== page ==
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Personal Loan Terminology You Should Know

Personal Loan Terminology You Should Know

By Jessica Leshnoff • January 08, 2020

We get it. Loan terminology — financial terms in general — can be confusing. So if you’re feeling overwhelmed, you’re not alone.

To help you feel more confident, we’ve broken some common loan vocabulary down into everyday language. Here’s some important things to know when you’re researching, applying for and hopefully closing on your personal loan.

General loan terminology

Let’s start with some basic loan vocabulary. You’re sure to come across these words and phrases often as you research different lenders and review applications.

  • Installment loan
    A loan you pay back in a set amount of time. Each payment is a monthly installment, hence the name. Common installment loans include personal, car and student loans, as well as mortgages.

  • Term
    The agreed-upon time you have to pay off an installment loan.

  • Interest rate
    A percentage of the money you’ve borrowed. When you receive a loan, lenders charge interest as you pay it back.

  • APR
    This stands for annual percentage rate. An APR includes your interest rate, but also wraps in things like one-time charges and annual fees. (See how APR affects loan payments with a personal loan calculator.)

  • Fixed rate
    An interest rate that doesn’t change. This is common for personal loans.

  • Fixed payments
    Payment amounts that don’t change. Also common for personal loans, they stay the same throughout the life of your loan (provided you make payments on time as scheduled in your loan agreement).

  • Principal
    The amount you’ve borrowed from a lender.

Loan application terminology

Now for some vocabulary you’ll likely see as you start applying for loans.

  • Debt consolidation
    Combining a number of debts — credit cards, household bills and so forth — into a single loan.

  • Prequalification
    A quick way for lenders to tell you what kind of loan, if any, you may qualify for. (It’s important not to confuse prequalification with preapproval, which is a more formal commitment from a lender and often requires additional documentation.)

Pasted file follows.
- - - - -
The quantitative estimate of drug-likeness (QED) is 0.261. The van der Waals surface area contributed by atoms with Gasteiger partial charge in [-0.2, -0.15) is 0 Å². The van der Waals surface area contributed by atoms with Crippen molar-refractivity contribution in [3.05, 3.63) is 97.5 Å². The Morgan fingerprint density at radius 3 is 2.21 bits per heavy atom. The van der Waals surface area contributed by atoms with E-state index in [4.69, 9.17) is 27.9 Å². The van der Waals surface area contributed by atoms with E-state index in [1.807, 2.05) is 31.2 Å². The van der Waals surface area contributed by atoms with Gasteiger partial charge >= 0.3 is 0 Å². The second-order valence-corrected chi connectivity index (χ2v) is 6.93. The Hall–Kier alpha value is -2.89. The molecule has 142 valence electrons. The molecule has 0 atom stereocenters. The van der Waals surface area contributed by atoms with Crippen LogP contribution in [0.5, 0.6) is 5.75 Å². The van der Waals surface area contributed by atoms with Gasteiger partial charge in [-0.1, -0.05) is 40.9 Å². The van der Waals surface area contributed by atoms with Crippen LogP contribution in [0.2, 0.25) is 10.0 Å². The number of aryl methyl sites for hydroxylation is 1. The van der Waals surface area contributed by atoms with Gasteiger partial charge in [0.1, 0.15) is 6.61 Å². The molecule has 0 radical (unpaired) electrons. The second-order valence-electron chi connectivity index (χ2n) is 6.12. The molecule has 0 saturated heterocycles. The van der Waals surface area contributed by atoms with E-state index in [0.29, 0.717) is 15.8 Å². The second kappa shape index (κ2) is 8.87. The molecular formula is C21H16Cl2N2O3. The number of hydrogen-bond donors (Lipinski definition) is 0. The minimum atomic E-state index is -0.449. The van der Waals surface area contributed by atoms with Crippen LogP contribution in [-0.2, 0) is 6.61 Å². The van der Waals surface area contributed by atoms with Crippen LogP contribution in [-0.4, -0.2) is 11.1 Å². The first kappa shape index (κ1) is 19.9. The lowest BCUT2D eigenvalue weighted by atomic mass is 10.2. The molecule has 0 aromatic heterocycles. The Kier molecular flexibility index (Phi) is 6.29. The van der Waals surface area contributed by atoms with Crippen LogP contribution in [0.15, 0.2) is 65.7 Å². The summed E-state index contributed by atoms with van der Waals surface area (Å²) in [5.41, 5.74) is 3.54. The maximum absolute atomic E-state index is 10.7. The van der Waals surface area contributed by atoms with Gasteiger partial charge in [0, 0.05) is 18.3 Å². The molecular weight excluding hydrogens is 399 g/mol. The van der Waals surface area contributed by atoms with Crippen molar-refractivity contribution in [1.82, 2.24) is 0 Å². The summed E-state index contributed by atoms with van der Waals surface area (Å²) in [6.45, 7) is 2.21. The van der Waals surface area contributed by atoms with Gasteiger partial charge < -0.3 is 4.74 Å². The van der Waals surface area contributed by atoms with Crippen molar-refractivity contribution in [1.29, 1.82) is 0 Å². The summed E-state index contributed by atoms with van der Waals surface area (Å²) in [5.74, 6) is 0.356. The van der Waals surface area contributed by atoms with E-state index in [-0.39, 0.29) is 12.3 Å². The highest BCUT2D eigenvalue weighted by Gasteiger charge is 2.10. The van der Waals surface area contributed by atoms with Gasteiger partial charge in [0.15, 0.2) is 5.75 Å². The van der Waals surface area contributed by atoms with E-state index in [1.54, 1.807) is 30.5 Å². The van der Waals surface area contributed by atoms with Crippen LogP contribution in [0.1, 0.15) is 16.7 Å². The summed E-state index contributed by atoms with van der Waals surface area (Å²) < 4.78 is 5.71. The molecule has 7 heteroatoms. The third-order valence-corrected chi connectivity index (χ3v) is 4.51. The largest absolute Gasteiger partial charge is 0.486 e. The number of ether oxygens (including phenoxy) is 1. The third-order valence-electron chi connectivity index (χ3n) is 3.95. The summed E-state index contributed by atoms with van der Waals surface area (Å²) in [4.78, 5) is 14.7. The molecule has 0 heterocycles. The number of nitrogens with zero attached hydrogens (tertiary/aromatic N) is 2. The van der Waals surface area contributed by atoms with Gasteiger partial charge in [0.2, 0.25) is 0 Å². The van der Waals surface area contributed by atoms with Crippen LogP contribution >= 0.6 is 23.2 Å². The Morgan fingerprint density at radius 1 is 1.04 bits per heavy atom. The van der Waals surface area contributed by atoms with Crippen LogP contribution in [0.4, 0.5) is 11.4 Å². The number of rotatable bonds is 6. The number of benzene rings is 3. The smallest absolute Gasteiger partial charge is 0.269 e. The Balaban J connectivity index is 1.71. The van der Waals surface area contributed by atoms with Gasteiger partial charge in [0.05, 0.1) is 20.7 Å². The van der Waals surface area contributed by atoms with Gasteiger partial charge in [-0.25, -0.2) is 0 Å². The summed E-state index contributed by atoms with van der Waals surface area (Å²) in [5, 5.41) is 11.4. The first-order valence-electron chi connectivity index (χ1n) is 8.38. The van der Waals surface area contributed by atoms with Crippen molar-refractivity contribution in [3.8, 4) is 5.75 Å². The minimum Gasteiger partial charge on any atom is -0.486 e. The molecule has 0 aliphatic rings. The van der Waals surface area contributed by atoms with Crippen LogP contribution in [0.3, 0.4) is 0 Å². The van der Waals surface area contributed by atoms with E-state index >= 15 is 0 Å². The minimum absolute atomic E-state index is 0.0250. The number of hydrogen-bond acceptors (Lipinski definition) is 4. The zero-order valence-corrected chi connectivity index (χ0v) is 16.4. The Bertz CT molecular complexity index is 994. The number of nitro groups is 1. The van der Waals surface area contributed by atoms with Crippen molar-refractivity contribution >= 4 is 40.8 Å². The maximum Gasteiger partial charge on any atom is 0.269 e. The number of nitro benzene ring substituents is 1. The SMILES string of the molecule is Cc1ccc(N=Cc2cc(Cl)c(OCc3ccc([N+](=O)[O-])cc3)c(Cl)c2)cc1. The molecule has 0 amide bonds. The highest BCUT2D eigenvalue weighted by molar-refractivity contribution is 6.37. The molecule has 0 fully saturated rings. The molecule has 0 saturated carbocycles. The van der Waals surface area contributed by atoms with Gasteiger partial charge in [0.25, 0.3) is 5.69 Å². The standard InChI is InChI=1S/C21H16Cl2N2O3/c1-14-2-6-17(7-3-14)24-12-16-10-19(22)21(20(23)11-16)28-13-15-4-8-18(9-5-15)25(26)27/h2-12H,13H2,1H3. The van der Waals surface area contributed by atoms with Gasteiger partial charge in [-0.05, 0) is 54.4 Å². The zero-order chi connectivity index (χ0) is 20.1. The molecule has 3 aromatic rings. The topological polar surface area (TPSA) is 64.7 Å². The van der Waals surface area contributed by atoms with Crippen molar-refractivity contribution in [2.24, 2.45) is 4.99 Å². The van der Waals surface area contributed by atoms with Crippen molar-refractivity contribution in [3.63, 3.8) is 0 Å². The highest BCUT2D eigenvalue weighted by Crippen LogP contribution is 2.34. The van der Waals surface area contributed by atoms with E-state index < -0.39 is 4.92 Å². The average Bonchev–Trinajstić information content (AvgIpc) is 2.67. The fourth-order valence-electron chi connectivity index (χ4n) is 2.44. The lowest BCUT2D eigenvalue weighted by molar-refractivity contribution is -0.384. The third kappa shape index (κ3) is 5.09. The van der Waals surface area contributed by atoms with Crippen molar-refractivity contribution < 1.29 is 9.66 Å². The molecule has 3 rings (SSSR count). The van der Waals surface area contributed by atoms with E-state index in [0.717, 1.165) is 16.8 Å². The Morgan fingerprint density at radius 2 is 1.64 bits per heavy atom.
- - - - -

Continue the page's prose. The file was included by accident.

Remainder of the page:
• Net income
    Your take-home pay after taxes and other deductions (such as health insurance), i.e. the amount on your paycheck. (Note that your net income is different from your gross income, which is your wages without any deductions.)

  • Secured/Unsecured loans
    What's the difference between these two types of loans? Secured loans are backed with something of value that you own (also called collateral), such as a car, truck, boat or RV. An unsecured loan is money borrowed without using collateral.

  • Credit score
    A three-digit number that tells lenders how likely you are to repay the loan in a timely fashion. (Learn more about why credit scores are important to lenders.)

  • Cosigner
    Someone who signs for your loan with you. If your credit score isn’t strong enough, a cosigner — someone who is legally obligated to repay your loan if you’re unable to — may be a way to get the money you need.

Additional terminology to know

We’ve covered the big terms, but here’s some lesser-known vocabulary you should be aware of, especially as you get closer to finding the right lender for your personal loan.

  • Origination fee
    A one-time fee to cover loan processing costs.

  • Payoff
    The total amount due to completely pay off your loan.

  • Prepayment fee
    A one-time fee a lender may charge for paying off a personal loan ahead of schedule.

Financial terminology doesn’t have to be scary

And it doesn’t have to be confusing. The more you familiarize yourself with the terminology above, the better prepared you’ll be to find the right lender, then sign on the dotted line. So read them over a couple times. You’ll be an expert in no time.

The information in this article is provided for general education and informational purposes only, without any express or implied warranty of any kind, including warranties of accuracy, completeness or fitness for any particular purpose. It is not intended to be and does not constitute financial, legal or any other advice specific to you the user or anyone else. The companies and individuals (other than OneMain Financial’s sponsored partners) referred to in this message are not sponsors of, do not endorse, and are not otherwise affiliated with OneMain Financial.